Tiny little place, yeh.

And I lived up there for…till 1960, then I came here into this house 1966 and I daren’t tell you how much this house cost now!

Can you remember how much it was, your house?

Oh yeh, but I don’t know whether – I’m not selling because I’m the last one here, but…if you want to know, whether you cut it off or not, they were back-to-back houses which most of them are and that one, that part of the house is a lad – a Pakistani, they came over to work, his family never come and his mate, there were three of ‘em and that part – two upstairs rooms and that…and he was moving down to Slough, well he used to work at Cape Asbestos and he got asbestosis, but he didn’t know that I don’t think; he only died when he was about less than thirty, and his mate told us later on – one of his mates – and he got a job in something to do with garages or he were a driver, something to do with transport, buses, and he went to clock on one day and he collapsed and died, so he was quite…and I paid £250 for it – pounds, not thousands in 1966, and this one staged the same. I weren’t in there long before the chap in this house died, and his daughter and her husband lived down in Cambridge and they were going to come up and go backwards and forwards, and they changed their mind, so his daughter said would I like to take the house before they put it up for sale, I says ‘how much do you want?’ she says ‘£300’ so both of them cost £550 and were made into a four-bedroomed house – massive bedroom up here, bigger than this room, and they cost – with a bit of a grant – it only cost the whole lot £1300.

That’s amazing isn’t it?

They sold their house similar to this, top of the street this year, about £170,000, they sold that. I mean, if somebody sold that house on for four hundred I wouldn’t sell it, but I mean…to me, I’m not stupid in a way, but most of my money, this will be left from this house, goes to animal welfare; I spend most of my money on annual welfare – oh yeh, well t’relatives aren’t hard up you know, they’ve all – well they’ve got eight-bedroomed house and this that and t’other in Durham, when I go up they don’t even bother to come down and see you, and you can stop in Durham; I’ll go and see if they’re in prison, you could stop in Durham Castle opposite the cathedral, they’re all the same, well it’s on a rock for something like eighteen pound bed and breakfast, which is beautiful but I’ve been there with three or four – they’ve never been down, they only live about two mile – well no further than Mytholmroyd, but they’ve never been down so I’ve just forgot them. But that shouldn’t be on there either.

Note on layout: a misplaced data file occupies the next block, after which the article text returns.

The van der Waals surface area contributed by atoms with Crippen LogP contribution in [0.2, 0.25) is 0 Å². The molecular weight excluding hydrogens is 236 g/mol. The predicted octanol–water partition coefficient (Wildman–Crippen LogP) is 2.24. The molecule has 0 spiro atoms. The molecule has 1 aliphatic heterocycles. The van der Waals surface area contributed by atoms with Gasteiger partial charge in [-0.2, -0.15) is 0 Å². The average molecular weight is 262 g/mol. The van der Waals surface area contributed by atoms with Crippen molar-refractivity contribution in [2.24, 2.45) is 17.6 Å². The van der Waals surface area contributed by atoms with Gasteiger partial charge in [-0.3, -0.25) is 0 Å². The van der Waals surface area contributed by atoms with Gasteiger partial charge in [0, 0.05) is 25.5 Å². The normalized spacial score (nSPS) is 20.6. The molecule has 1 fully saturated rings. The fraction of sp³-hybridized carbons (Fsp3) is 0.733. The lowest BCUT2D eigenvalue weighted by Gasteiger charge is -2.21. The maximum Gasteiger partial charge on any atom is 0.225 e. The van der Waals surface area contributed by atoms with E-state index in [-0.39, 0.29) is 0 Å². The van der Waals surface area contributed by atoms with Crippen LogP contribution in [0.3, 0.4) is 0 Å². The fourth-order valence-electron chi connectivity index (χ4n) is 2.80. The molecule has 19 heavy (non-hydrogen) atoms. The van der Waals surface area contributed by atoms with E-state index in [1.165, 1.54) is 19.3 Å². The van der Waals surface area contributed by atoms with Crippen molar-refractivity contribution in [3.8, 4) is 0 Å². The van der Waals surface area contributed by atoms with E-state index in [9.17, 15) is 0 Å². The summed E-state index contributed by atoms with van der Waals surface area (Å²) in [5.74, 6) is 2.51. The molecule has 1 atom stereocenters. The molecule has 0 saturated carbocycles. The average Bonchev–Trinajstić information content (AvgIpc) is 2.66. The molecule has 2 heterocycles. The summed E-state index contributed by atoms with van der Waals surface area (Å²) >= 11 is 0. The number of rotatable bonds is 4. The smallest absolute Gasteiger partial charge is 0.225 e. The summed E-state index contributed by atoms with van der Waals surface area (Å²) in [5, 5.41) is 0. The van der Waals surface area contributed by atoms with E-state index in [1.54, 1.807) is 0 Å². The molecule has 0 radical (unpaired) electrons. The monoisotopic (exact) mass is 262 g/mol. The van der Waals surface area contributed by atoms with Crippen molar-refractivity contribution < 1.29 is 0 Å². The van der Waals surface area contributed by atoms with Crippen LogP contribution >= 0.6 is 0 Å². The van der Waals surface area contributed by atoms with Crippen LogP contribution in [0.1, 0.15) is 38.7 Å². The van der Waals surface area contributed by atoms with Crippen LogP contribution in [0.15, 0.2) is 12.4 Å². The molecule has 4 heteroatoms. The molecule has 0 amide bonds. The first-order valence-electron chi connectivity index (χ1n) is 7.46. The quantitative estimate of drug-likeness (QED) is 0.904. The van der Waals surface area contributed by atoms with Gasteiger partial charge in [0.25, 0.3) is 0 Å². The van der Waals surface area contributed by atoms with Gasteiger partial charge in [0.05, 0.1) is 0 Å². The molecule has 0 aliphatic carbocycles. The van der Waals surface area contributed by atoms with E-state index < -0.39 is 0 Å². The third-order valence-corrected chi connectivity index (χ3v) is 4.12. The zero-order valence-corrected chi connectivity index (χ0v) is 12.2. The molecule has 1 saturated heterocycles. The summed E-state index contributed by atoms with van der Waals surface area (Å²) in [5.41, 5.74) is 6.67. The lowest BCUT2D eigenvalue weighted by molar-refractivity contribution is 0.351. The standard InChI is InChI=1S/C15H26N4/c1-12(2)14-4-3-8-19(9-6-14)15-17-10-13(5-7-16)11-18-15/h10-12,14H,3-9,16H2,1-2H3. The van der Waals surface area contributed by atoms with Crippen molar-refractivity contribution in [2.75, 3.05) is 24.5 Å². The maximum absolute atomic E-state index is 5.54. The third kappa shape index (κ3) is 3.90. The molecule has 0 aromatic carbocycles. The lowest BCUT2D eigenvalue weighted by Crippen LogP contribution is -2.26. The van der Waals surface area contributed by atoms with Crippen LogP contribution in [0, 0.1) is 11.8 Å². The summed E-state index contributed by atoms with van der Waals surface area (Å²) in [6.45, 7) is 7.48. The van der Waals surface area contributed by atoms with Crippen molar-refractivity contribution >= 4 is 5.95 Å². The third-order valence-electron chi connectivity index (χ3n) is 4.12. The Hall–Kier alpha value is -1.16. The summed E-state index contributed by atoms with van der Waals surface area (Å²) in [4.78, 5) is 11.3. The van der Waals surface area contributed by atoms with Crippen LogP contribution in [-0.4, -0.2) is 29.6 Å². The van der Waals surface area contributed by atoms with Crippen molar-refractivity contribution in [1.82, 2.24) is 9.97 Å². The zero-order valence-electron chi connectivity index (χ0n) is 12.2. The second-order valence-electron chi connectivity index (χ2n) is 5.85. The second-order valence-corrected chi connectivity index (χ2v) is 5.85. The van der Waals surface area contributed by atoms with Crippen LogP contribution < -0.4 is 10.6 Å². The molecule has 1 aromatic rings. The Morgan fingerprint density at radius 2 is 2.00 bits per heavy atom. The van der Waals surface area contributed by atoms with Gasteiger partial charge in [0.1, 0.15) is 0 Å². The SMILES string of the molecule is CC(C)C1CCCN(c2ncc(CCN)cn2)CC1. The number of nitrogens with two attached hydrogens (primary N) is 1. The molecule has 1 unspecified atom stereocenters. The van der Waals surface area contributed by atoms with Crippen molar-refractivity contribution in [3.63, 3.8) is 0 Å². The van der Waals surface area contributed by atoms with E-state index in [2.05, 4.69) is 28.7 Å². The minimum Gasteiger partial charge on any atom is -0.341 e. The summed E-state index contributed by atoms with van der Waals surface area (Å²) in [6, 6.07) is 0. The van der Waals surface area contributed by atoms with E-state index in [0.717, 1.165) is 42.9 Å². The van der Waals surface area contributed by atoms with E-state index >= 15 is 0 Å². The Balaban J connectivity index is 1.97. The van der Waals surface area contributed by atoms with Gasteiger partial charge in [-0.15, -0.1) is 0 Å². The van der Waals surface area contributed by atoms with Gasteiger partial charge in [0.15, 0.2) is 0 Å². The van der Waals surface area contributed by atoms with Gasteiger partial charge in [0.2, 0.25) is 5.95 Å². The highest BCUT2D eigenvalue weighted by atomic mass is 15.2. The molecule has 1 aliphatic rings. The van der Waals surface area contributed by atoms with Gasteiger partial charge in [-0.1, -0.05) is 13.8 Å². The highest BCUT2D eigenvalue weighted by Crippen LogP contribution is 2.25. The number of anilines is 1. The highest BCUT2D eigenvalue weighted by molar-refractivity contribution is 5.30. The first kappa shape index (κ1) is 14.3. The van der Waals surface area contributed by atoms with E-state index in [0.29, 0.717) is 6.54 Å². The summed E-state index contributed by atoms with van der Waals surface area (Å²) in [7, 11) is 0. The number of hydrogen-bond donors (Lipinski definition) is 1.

Well we can take bits off if you want us to.

Here Harry relates some family business, which we didn’t want made public.

I’d all these brothers and sisters, and to put it in a nutshell, we got on well together but we’ve never been in the same area; me only one sister remained in Durham, and I’d one brother who used to be a coal miner, worked in Dagenham – Ford factory at Dagenham. Me oldest brother worked from being seventeen going down from here, he went down to play football for Watford but he didn’t like it, when he were about sixteen then he went on to a place near Watford called Elstree and Boreham Wood, and he got a job in a film studio.

So you all spread out then didn’t you?

Oh yeh – there was one in Birmingham, one that worked in an aircraft factory, one in north – north of Alnwick in Scot… in Northumberland. None of us…just used to visit and…me mother was a funny old…well not funny, just quaint and we once – here all this stuff is of no consequence to Hebden Bridge, but she went to…I went with them once to a family and I’ll never forget, the woman at the house Talbert she called him, she said to her husband, this was as she was making tea, she says ‘how much butter and how much sugar have we used this week – we can’t use much today’ and me mother says ‘oh right, ta-ra – we’ll go home, we’ll get our own’ – this woman where we went, was always…’have we used this today…how much have we used…butter and..’ me mother just got up, back turned, and walked out, and she was some relation an’ all.